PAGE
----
LibGuides is a commercial CMS with a lot of 2.0 funtionality built-in.Share via social networks and social bookmarking tools. Place for comments, Twitter and IM contacts, Embedded podcasts. Many librarians embed a meebo chat widget like we saw a few slides back in their LibGuides so users can chat with them.
The ease of embedding chunks of code or widgets in other websites is another notable characteristic of these social media tools. It’s another avenue to promote collections and services and extend library’s reach.
So– Why should you or your library have a presence on social networking sites? Many: Professional networking, promoting your library, saving libraries from the budget ax! The Twitter hastag#saveohiolibraries was effectively used to keep library supporters informed about budgets cuts in Ohio. The Facebook group has nearly 60,000 members. I’ve warmed to Twitter over the past year. I now see it at a powerful PR and marketing tool. Use it to keep your users informed about library events and services.
Instructional screencasts and videos are a great educational and outreach tool that extends the reach of library user education. Numerous avenues for distribution (iTunes, YouTube). Burritt Library Adventures in Research show on blip.tvLots of commercial and free tools for screencasting (Captivate, Camtasia, iShowU). Free ones like camstudio, wink, screenrScreenr – cool tool, all browser-based. Make a video and tweet it or publish to YouTube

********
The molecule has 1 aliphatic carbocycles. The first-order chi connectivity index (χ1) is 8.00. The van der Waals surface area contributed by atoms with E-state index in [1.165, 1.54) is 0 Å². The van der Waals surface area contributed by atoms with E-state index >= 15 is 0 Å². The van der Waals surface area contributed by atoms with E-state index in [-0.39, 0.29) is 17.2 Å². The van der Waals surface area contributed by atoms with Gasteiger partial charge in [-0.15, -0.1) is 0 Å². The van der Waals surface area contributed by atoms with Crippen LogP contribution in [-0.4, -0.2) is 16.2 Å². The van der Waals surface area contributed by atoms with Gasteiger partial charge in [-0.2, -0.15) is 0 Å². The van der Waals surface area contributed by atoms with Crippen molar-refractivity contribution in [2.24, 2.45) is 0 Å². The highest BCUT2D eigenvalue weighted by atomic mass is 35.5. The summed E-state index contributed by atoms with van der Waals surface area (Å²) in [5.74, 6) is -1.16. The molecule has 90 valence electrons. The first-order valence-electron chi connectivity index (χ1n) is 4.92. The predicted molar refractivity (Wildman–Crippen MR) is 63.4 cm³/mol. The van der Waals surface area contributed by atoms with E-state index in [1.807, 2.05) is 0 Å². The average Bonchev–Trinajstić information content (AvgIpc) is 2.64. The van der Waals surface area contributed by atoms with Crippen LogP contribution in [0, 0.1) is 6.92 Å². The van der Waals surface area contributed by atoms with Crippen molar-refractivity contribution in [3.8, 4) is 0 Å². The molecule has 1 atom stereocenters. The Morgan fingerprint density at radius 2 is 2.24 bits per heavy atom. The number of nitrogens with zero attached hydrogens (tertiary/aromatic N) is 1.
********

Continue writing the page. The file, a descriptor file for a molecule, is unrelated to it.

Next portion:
RSS is a way to syndicate news. People can subscribe to a newsfeed in an RSS reader like Bloglines or Google reader.
Most blogging software has RSS capability, so users can subscribe to updates. Here I’m subscribed to my library’s blog and can recycle this content in a variety of ways: email, repost, tag
You can also search, aggregate and disseminate RSS news using a tool like Yahoo pipes, which let you create to pretty sophisticated mashups w/out programming skill. Uses: reputation monitoring, gathering and disseminating topical information. So, it’s back to school for CCSU so I thought I would create this feed with news items about CCSU
You can see that I can do a whole lot of sharing of this pipe… via Facebook, Twitter and social bookmarking tools like delicious. I can add to my RSS reader or embed in my blog or webpage. If you have RSS feeds from your library catalog, you can create pipe to search for certain keywords.
OCLC app uses geolocation to map you to the nearest library. Both apps are a free download.
Web 2.0 Tools for Collaboration and Outreach
Web 2.0 Tools for Collaboration and Outreach<br />Debbie Herman<br />email@example.com<br />Central CT State University<br />
Librarian 2.0<br />Eva Simon (Commissaresse), Flickr<br />
The Downside?<br />OPACs – To Nextgen or not?<br />Privacy concerns<br />Digital divide <br />Permanence? <br />Firewall issues<br />
2.0 Tools to Help with…<br />Staying connected with Library Users<br />Delivering quality information to Library users<br />Building community<br />Marketing library services<br />Professional development<br />